- Danny Clinch
- Jeremiah Fraites and Wesley Schultz of Denver’s Lumineers are helping fight the good fight for independent music venues.
All the way back in April, the realization was already dawning that COVID-19 was not only disrupting the entire international live music “supply chain” and greater ecosystem, but also that any extended shuttering of music venues could prove disastrous for independent operators of any size. An ominous situation, especially for the much-beloved, smaller local venues.
In response, the National Independent Venue Association (NIVA) was formed, which counts The Black Sheep, Sunshine Studios and Lulu’s Downstairs among its nearly 2,000 members in all 50 states. The organization immediately set to work on drafting policy asks to help ensure the survival of independent music venues amidst the continuing, mandated shutdowns. The need is, indeed, urgent. As NIVA Head of Communications Audrey Fix Schaefer related to NPR, a membership survey indicated that a staggering 90 percent of venues would never be able to reopen if the shutdowns lasted six months or more with no federal assistance.
In Denver, for instance, 3 Kings Tavern, Le Cour, Armida’s and Live @ Jack’s have already closed their doors for good, and countless others risk the same fate.
The positive news is that the pleas made by NIVA — and, essentially, every facet of the musical landscape that’s been brought to an effective standstill — haven’t completely fallen on deaf ears. Colorado’s own Sen. Michael Bennet (oh, hey, remember him?) has sponsored, along with Republican Todd Young of Indiana, the RESTART Act, a small business aid package that could help independent music venues by extending the Paycheck Protection Program and establishing a loan program for COVID-19-affected businesses.
Another bipartisan effort from the Senate, this one more specifically focused on the challenges faced by venues, comes via the Save Our Stages (SOS) Act, introduced by Texas Republican John Cornyn and Minnesota Democrat Amy Klobuchar. (Oh, hey, remember her?)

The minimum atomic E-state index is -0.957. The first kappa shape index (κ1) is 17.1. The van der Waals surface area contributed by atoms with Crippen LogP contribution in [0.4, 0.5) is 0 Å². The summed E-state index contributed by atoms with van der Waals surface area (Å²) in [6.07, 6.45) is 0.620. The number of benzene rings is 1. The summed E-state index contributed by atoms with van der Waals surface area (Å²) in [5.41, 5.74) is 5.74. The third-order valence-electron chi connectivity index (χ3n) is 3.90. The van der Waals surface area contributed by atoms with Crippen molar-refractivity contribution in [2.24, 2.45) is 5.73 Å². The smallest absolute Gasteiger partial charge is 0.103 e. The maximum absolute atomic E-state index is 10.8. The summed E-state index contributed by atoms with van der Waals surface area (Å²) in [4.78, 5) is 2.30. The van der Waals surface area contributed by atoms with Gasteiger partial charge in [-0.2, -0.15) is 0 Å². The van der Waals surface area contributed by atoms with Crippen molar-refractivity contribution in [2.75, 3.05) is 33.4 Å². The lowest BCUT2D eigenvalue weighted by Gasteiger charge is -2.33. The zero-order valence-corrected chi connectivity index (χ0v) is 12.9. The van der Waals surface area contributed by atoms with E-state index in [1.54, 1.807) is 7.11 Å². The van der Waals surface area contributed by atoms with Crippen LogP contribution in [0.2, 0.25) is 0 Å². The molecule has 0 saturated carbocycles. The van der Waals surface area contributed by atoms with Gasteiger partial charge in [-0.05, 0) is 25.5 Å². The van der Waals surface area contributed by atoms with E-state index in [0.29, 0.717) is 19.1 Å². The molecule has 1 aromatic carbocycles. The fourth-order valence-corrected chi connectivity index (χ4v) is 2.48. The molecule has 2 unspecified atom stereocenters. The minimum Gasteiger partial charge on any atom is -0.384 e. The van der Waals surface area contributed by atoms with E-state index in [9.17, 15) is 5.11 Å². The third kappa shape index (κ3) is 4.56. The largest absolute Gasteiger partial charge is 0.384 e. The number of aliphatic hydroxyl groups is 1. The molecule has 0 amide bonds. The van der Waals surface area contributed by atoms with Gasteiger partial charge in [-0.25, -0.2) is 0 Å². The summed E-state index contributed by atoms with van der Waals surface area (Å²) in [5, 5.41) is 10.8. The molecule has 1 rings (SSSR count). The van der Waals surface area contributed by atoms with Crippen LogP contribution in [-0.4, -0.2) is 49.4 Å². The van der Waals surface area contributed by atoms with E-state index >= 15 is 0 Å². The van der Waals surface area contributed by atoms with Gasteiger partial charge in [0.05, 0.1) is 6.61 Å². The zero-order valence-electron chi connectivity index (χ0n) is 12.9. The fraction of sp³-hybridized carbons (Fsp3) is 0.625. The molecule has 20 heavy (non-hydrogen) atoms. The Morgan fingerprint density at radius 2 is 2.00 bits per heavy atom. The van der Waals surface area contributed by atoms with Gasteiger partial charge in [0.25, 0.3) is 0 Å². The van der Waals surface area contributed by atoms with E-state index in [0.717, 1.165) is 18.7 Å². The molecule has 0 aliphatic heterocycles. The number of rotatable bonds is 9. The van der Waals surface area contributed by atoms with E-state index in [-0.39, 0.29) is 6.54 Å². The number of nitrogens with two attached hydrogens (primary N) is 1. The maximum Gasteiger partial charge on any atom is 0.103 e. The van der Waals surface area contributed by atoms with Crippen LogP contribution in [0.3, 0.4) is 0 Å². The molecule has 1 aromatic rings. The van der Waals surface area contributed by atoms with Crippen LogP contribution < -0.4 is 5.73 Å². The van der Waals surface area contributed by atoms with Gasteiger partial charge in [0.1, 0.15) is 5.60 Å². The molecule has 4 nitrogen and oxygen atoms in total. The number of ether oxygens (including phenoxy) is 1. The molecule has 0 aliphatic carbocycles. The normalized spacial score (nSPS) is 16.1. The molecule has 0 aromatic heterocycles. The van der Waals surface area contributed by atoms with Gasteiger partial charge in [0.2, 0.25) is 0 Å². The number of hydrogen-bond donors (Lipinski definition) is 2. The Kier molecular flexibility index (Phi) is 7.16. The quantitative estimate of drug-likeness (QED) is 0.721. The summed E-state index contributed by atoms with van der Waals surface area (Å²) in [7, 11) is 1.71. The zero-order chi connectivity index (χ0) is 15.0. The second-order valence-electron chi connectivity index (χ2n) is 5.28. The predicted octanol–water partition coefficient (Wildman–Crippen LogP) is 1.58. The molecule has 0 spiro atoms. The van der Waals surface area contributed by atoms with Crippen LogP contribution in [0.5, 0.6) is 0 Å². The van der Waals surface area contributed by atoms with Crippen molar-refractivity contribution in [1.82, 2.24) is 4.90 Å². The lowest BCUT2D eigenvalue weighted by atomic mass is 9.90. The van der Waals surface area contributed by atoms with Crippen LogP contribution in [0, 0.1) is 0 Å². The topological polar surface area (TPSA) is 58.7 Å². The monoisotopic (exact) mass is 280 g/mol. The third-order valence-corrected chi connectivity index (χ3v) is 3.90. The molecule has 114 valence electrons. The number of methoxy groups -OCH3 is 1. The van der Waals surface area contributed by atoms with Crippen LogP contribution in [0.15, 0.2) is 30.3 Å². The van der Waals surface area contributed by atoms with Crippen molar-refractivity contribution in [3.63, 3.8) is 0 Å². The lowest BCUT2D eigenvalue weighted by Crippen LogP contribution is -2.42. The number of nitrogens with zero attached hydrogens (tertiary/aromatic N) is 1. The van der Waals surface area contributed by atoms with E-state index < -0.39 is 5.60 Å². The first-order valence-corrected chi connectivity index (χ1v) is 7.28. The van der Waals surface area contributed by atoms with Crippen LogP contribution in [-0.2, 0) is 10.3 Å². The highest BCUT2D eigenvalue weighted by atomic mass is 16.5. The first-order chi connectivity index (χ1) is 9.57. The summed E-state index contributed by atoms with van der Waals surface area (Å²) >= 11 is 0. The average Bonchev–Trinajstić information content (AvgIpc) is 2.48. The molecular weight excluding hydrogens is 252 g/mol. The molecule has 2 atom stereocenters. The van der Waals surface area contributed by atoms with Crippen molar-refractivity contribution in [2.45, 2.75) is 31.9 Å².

The SOS Act would, along with narrowly defining independent venue operators, promoters and talent representatives (versus larger, international conglomerate operations), authorize $10 billion for a grant program and direct the Small Business Administration to issue grants of either $12 million or 45 percent of operational costs from the 2019 calendar year (whichever is less) where applicable, which could be used for rent and other costs incurred during the pandemic.
Of course, whether these two legislative measures become law before Congress recesses in August is another matter entirely. And as we know, autumn and winter are not exactly the breadwinning seasons for live music.
The Lumineers’ Schultz, incidentally, recently joined fellow musicians Spirit of Grace, Nathaniel Rateliff and the Night Sweats, Flobots and others in a “march and play-in for justice” to protest Greenwood Village’s Resolution 40-20, which would supply defense for police officers sued under Colorado’s recent police reform law. Among other provisions, the law mandated body camera usage, banned chokeholds, placed limits on the use of projectiles and chemical agents against protesters, and would place police officers partially on the hook in civil suits for unlawful and bad-faith conduct to the tune of up to $25,000.
Greenwood Village’s resolution, meanwhile, would pay court costs, fees and fines for any officer charged under the reform law, a move that was instantly decried from nearly every angle and alleged by some, such as state Sen. Leslie Herod, to be operating outside the law itself. The Lumineers, Rateliff, and many other Colorado-based musicians promised to boycott Fiddler’s Green unless the resolution is overturned.